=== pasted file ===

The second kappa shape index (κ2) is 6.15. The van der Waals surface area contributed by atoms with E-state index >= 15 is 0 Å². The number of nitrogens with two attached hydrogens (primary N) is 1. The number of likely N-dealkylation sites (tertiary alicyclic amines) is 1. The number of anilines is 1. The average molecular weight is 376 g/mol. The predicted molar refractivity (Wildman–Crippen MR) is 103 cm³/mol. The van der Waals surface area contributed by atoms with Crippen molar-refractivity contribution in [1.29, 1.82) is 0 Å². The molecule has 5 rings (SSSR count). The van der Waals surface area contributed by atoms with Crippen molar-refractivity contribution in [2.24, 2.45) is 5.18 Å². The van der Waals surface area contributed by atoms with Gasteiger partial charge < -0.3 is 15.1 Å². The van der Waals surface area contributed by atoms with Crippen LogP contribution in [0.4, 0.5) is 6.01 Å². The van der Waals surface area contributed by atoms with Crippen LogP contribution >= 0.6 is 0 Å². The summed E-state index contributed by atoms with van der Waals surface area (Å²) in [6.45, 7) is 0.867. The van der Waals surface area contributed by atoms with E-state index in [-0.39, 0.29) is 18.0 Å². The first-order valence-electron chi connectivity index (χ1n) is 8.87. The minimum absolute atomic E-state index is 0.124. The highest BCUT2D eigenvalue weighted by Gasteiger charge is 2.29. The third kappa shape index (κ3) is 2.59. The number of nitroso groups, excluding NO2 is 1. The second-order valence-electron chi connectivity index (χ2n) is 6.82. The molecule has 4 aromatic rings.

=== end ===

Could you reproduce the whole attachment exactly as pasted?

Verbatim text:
The second kappa shape index (κ2) is 6.15. The van der Waals surface area contributed by atoms with E-state index >= 15 is 0 Å². The number of nitrogens with two attached hydrogens (primary N) is 1. The number of likely N-dealkylation sites (tertiary alicyclic amines) is 1. The number of anilines is 1. The average molecular weight is 376 g/mol. The predicted molar refractivity (Wildman–Crippen MR) is 103 cm³/mol. The van der Waals surface area contributed by atoms with Crippen molar-refractivity contribution in [1.29, 1.82) is 0 Å². The molecule has 5 rings (SSSR count). The van der Waals surface area contributed by atoms with Crippen molar-refractivity contribution in [2.24, 2.45) is 5.18 Å². The van der Waals surface area contributed by atoms with Gasteiger partial charge < -0.3 is 15.1 Å². The van der Waals surface area contributed by atoms with Crippen LogP contribution in [0.4, 0.5) is 6.01 Å². The van der Waals surface area contributed by atoms with Crippen LogP contribution >= 0.6 is 0 Å². The summed E-state index contributed by atoms with van der Waals surface area (Å²) in [6.45, 7) is 0.867. The van der Waals surface area contributed by atoms with E-state index in [-0.39, 0.29) is 18.0 Å². The first-order valence-electron chi connectivity index (χ1n) is 8.87. The minimum absolute atomic E-state index is 0.124. The highest BCUT2D eigenvalue weighted by Gasteiger charge is 2.29. The third kappa shape index (κ3) is 2.59. The number of nitroso groups, excluding NO2 is 1. The second-order valence-electron chi connectivity index (χ2n) is 6.82. The molecule has 4 aromatic rings.